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April, 2010 featured article

One Picture That Changed Our World

by Jonah Huang, age 18

On June 5, 1989, a single man stood defiantly in front of several tanks that had been ordered to gun down protestors in Tiananmen Square. The unidentified protestor was pulled away by bystanders moments before death.

He was never seen again.

This man’s legendary actions became the subject of one of the most famous photos in the history of journalism.

Jeff Widener, the photojournalist who took the picture, worked at the time for the Associated Press. He describes the photograph as “the shot I almost blew.”

Of the three shots he took, only one came out—and it was blurry. But the photo was clear enough to be used in over 6,000 publications around the world the day after it was taken.

Taking the photo was the easy part. The hard part was evading heavily armed security police and finding a safe location to use his camera. To prevent Western journalists from documenting the devastating violence, Chinese officials had deployed white-suited security guards in the area where pro-democracy protests were happening.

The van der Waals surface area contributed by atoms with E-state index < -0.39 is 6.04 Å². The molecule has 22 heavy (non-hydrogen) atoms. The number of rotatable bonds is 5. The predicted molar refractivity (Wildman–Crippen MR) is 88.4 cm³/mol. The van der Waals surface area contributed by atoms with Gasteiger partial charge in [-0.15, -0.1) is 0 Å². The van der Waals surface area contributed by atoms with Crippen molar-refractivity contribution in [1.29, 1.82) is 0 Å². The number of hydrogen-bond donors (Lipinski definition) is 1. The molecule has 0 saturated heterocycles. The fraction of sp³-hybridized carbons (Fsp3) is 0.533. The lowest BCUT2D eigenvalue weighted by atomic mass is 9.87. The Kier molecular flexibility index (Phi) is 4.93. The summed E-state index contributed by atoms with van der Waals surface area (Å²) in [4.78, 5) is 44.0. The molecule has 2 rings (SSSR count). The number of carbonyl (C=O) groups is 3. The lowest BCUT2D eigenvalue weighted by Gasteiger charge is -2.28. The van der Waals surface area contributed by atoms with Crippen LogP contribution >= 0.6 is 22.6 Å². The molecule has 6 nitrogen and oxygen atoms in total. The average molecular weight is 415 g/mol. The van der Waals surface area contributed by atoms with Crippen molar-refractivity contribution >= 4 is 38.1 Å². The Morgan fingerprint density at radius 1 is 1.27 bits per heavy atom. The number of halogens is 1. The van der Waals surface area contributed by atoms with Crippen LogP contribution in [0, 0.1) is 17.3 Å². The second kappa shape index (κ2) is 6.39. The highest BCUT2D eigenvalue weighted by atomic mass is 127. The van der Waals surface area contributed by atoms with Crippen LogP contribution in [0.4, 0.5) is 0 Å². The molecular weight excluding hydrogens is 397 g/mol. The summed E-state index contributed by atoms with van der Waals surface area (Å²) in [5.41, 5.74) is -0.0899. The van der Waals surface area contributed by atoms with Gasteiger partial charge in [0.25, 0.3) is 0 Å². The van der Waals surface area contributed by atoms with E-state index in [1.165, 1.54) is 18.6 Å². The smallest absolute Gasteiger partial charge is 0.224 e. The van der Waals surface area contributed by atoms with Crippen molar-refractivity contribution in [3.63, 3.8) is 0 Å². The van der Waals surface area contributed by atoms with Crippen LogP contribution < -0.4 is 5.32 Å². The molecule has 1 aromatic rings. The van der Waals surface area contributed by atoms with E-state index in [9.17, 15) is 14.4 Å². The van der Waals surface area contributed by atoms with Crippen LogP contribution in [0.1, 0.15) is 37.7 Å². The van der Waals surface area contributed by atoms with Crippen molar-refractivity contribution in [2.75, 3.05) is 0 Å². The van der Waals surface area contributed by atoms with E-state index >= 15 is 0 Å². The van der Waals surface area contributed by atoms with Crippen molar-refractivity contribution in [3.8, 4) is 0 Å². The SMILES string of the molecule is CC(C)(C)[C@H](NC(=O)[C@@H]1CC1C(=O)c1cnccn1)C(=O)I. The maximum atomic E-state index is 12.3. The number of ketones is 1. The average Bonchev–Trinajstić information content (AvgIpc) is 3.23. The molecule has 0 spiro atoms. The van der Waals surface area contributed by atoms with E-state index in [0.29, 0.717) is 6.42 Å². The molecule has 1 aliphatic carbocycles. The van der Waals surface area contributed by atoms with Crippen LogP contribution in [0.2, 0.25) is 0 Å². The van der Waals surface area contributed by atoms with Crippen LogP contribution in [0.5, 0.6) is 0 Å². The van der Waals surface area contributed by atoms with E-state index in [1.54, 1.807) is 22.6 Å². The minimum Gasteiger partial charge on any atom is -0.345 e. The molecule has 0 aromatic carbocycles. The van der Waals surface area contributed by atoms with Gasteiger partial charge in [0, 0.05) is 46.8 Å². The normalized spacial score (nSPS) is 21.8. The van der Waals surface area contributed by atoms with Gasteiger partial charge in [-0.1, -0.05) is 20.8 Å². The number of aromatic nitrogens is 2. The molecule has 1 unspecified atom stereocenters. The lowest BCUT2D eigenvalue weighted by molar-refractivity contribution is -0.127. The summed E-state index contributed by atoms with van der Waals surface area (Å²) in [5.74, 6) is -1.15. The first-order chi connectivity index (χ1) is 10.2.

Widener recalls smuggling a camera into a nearby hotel where, with the covert help of a college student, Widener could bypass security guards and go up to the roof of a hotel. There, above Beijing’s Canyon Boulevard, he waited. Several hours passed before Widener witnessed a scene that would stir the world into action.

Widener’s photo is a powerful representation of the infamous Tiananmen Square protests. The severity of the violence, along with the communist Chinese government’s secrecy, has provoked and angered millions of people around the world. Even two decades later, people still feel the effects of these demonstrations. Despite many changes, those who participated in the Chinese movement for democracy are still feeling heat from their country’s Communist government.

Shou Yongjun, a former student leader of the Chinese pro-democracy movement in 1989, was recently arrested and covertly detained in southern China. During the 1989 protests, Yongjun famously knelt on the steps of the Great Hall of the People, located in Tiananmen Square, pleading for political freedom.

Now a permanent resident of the United States, officers arrested Yongjun when he tried to cross into Mainland China from Hong Kong to see his parents. He was detained on fraud charges for more than six months.

Whether or not Yongju’s arrest is tied to his past political activity is up for speculation. Regardless, suspicions are rising. Despite many changes in China over the past twenty years, Chinese authorities still hold grudges over the violent protests of 1989. Today, instead of using tanks, they impose detainment.

Nonetheless, Widener’s now famous photograph represents a shining example of good journalism. This one picture demonstrates the power of the pen – of in this case, a dedicated journalist’s camera.

[Source: USA Today]

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